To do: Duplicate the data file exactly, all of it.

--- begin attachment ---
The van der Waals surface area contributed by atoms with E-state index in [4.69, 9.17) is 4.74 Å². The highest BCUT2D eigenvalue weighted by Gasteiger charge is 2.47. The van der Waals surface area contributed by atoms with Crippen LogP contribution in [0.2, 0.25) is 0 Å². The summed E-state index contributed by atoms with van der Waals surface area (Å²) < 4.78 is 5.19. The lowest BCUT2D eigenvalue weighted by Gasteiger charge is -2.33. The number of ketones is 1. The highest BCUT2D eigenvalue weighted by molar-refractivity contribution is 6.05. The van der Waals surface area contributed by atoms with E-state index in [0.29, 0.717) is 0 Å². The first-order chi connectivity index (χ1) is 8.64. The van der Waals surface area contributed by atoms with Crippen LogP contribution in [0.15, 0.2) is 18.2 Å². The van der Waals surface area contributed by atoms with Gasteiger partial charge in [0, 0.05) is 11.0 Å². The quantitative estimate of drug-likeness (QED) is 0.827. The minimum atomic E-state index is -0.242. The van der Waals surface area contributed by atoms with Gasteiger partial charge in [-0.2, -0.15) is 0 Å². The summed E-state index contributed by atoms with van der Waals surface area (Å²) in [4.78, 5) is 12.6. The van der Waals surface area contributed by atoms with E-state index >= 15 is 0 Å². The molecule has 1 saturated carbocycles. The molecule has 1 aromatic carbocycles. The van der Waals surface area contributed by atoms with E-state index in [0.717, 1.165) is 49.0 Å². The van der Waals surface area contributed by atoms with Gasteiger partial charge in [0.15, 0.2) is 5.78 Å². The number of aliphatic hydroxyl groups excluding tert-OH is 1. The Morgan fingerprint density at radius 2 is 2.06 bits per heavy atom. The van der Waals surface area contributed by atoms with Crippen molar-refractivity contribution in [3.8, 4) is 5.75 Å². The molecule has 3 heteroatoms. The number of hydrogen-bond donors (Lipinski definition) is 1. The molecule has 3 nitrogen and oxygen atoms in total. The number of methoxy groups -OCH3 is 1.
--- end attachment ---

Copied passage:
The van der Waals surface area contributed by atoms with E-state index in [4.69, 9.17) is 4.74 Å². The highest BCUT2D eigenvalue weighted by Gasteiger charge is 2.47. The van der Waals surface area contributed by atoms with Crippen LogP contribution in [0.2, 0.25) is 0 Å². The summed E-state index contributed by atoms with van der Waals surface area (Å²) < 4.78 is 5.19. The lowest BCUT2D eigenvalue weighted by Gasteiger charge is -2.33. The number of ketones is 1. The highest BCUT2D eigenvalue weighted by molar-refractivity contribution is 6.05. The van der Waals surface area contributed by atoms with E-state index in [0.29, 0.717) is 0 Å². The first-order chi connectivity index (χ1) is 8.64. The van der Waals surface area contributed by atoms with Crippen LogP contribution in [0.15, 0.2) is 18.2 Å². The van der Waals surface area contributed by atoms with Gasteiger partial charge in [0, 0.05) is 11.0 Å². The quantitative estimate of drug-likeness (QED) is 0.827. The minimum atomic E-state index is -0.242. The van der Waals surface area contributed by atoms with Gasteiger partial charge in [-0.2, -0.15) is 0 Å². The summed E-state index contributed by atoms with van der Waals surface area (Å²) in [4.78, 5) is 12.6. The van der Waals surface area contributed by atoms with E-state index >= 15 is 0 Å². The molecule has 1 saturated carbocycles. The molecule has 1 aromatic carbocycles. The van der Waals surface area contributed by atoms with E-state index in [0.717, 1.165) is 49.0 Å². The van der Waals surface area contributed by atoms with Gasteiger partial charge in [0.15, 0.2) is 5.78 Å². The number of aliphatic hydroxyl groups excluding tert-OH is 1. The Morgan fingerprint density at radius 2 is 2.06 bits per heavy atom. The van der Waals surface area contributed by atoms with Crippen molar-refractivity contribution in [3.8, 4) is 5.75 Å². The molecule has 3 heteroatoms. The number of hydrogen-bond donors (Lipinski definition) is 1. The molecule has 3 nitrogen and oxygen atoms in total. The number of methoxy groups -OCH3 is 1.